January 11, 2018 – Lewis Contractors’ craftsmen and their subcontractors are stepping back in time–nearly three centuries –as restoration work for the James Brice House in Annapolis continues. Thanks to Brice’s original, detailed account book from the original construction, much is known about the construction of this five-part Georgian-style manor—one of the largest and most elegant of Annapolis’s historic mansions. Because of Brice’s meticulous documentation, the restoration work is being directed not only by the project team assembled by Historic Annapolis; but, in many ways, by James Brice himself.
As one of the most important remaining Colonial homes in America, documentation of the home’s original construction is rivaled only by that of Thomas Jefferson’s Monticello and George Washington’s Mount Vernon. Work began on April 14, 1767 with the laying of a cornerstone marked “The Beginning.” Seven years, 326,000 bricks and 90,800 cypress shingles later, the house was completed in 1774 at a cost of just over £4,014 in colonial Maryland’s currency—a veritable fortune by today’s standard.
James Brice’s home and the handiwork of the workmen who erected it are extraordinarily intact. The house holds the potential to go beyond the traditional historic house museum to tell a greater story which will emphasize both the contribution of those who toiled to craft the original structure from 1767 to 1774, and highlight the skills of a new generation of builders, conservators and technicians who will restore the house to its former glory. Nowhere else in Maryland can a similar story be told in such depth and richness as here at the James Brice House.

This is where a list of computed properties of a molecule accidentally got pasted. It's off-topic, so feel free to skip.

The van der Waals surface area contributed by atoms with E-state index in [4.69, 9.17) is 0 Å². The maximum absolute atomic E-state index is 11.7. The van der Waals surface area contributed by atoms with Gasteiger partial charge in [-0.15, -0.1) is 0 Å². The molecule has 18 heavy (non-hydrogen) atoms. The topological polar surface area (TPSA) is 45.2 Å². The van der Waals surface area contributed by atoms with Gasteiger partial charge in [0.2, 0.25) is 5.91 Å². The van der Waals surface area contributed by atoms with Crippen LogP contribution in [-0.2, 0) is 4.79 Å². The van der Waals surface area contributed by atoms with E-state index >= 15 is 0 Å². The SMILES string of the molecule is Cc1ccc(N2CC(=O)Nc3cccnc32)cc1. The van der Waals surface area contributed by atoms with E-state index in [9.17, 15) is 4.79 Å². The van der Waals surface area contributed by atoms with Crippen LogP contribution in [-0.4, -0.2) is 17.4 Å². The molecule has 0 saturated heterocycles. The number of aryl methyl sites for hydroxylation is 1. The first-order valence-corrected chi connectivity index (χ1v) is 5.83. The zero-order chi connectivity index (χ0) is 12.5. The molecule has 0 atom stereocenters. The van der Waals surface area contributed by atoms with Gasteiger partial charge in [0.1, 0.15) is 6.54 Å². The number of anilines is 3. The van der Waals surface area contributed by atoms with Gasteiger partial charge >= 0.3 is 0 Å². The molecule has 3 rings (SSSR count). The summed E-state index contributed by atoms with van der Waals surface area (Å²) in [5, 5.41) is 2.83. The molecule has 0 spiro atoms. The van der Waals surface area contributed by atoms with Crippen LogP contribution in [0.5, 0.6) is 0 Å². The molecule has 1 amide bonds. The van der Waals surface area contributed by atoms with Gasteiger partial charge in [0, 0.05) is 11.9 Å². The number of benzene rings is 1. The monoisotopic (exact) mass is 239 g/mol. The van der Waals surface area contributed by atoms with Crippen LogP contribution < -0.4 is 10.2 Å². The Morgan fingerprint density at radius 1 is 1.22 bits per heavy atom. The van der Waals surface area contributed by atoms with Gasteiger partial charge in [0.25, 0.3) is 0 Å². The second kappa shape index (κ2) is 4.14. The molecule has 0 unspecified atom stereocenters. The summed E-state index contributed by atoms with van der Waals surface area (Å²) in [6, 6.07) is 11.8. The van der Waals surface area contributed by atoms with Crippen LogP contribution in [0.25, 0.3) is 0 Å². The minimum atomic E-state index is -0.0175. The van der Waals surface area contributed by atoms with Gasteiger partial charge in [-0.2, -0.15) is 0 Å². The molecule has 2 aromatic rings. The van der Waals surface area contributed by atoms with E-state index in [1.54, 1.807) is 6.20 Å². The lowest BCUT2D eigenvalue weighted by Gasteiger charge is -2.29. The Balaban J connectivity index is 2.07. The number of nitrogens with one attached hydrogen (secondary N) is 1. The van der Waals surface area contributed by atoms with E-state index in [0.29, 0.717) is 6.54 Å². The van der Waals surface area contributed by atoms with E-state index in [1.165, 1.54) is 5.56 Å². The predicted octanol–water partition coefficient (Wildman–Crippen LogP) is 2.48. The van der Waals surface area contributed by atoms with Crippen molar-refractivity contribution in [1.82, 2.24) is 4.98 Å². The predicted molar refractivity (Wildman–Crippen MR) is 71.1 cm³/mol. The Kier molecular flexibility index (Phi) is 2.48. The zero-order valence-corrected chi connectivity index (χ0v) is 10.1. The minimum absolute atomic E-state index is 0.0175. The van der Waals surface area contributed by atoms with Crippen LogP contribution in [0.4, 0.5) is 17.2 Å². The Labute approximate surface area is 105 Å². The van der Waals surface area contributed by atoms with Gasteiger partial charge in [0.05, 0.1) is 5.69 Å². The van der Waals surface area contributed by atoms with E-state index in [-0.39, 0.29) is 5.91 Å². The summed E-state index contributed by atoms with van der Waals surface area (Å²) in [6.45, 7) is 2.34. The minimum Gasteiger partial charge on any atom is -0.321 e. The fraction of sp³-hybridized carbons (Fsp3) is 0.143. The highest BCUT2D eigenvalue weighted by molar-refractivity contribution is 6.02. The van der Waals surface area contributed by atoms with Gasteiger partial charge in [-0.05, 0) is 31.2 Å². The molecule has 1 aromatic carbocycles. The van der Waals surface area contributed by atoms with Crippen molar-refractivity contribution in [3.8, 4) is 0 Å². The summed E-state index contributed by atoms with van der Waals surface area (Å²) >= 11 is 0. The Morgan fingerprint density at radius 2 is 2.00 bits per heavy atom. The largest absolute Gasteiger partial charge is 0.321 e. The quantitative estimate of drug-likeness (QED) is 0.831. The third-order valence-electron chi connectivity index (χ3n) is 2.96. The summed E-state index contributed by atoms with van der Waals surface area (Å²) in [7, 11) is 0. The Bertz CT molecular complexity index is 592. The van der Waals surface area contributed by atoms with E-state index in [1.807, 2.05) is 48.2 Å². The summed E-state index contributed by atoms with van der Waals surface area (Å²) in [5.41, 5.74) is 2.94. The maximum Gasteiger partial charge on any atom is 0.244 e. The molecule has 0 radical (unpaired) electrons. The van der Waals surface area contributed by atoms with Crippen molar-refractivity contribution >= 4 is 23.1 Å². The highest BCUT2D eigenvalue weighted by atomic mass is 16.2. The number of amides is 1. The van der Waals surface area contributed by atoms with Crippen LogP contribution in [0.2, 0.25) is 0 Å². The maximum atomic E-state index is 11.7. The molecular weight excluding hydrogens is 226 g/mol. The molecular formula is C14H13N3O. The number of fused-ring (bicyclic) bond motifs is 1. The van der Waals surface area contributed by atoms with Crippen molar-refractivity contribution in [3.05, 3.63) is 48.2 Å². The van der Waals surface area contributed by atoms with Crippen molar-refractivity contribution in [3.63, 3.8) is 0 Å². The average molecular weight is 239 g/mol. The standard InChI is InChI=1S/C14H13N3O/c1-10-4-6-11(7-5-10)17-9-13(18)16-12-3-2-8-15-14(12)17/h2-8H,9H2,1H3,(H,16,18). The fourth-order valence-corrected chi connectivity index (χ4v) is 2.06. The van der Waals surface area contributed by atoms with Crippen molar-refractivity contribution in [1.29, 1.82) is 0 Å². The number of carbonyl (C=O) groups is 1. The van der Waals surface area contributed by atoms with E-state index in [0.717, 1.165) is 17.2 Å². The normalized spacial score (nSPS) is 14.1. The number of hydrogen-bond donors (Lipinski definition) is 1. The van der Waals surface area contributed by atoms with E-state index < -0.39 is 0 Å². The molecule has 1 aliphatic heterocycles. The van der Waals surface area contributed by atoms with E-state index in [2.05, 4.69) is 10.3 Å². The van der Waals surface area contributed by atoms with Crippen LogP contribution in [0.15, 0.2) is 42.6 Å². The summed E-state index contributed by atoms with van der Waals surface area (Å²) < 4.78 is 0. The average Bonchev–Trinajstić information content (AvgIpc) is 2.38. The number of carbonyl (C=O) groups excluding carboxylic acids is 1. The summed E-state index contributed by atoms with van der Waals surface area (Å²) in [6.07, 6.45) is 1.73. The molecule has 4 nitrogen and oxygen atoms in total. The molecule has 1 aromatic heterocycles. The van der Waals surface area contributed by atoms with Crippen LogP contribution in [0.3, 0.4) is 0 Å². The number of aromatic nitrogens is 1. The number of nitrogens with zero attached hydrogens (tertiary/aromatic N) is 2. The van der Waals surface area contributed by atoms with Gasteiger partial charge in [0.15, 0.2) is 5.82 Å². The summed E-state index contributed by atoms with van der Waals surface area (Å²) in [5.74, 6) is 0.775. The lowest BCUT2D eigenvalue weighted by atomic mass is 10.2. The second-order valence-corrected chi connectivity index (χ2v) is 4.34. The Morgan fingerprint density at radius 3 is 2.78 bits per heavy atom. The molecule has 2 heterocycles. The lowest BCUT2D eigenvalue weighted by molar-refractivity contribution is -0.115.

In a most unusual construction sequence, Lewis is removing “the new” and replacing it with “the old”. Historic materials—or at least those which have been reproduced using historic techniques are used wherever possible. Historic lumber salvaged from other projects is being installed and there are plans to use hand-wrought nails, historically accurate hand-made bricks and period tiles.
Master craftsmen in historic restoration are working side by side with other members of the team as this multi-year project begins. Recently, an original masonry barrel vault arch was discovered when restoring the basement bulkhead ahead of the removal of a contemporary building addition. Rubble infill beneath the arch was carefully removed by hand and the 16-18” wide colonial lintels are now being restored using 18th century materials. Perhaps most interesting to observers of the process would be the blend of antique or vintage chisels, adz and axes supplemented by contemporary electrically powered saws which are being employed by the craftsmen.
Elements which will be restored during later phases of the project are being protected from day to day construction activities. The main staircase in the center block is now completely encased by what appears to be a plywood staircase replete with knee wall. That staircase is in fact a superstructure which sits above and outside the original materials and is in no way attached to or even touching the historic stairs and rail beneath. Once the superstructure is removed, restoration of the staircase can proceed without it having been damaged.
Lewis Contractors will be publishing quarterly updates of the project. Additional information may be obtained by visiting http://www.annapolis.org/contact/james-brice-house.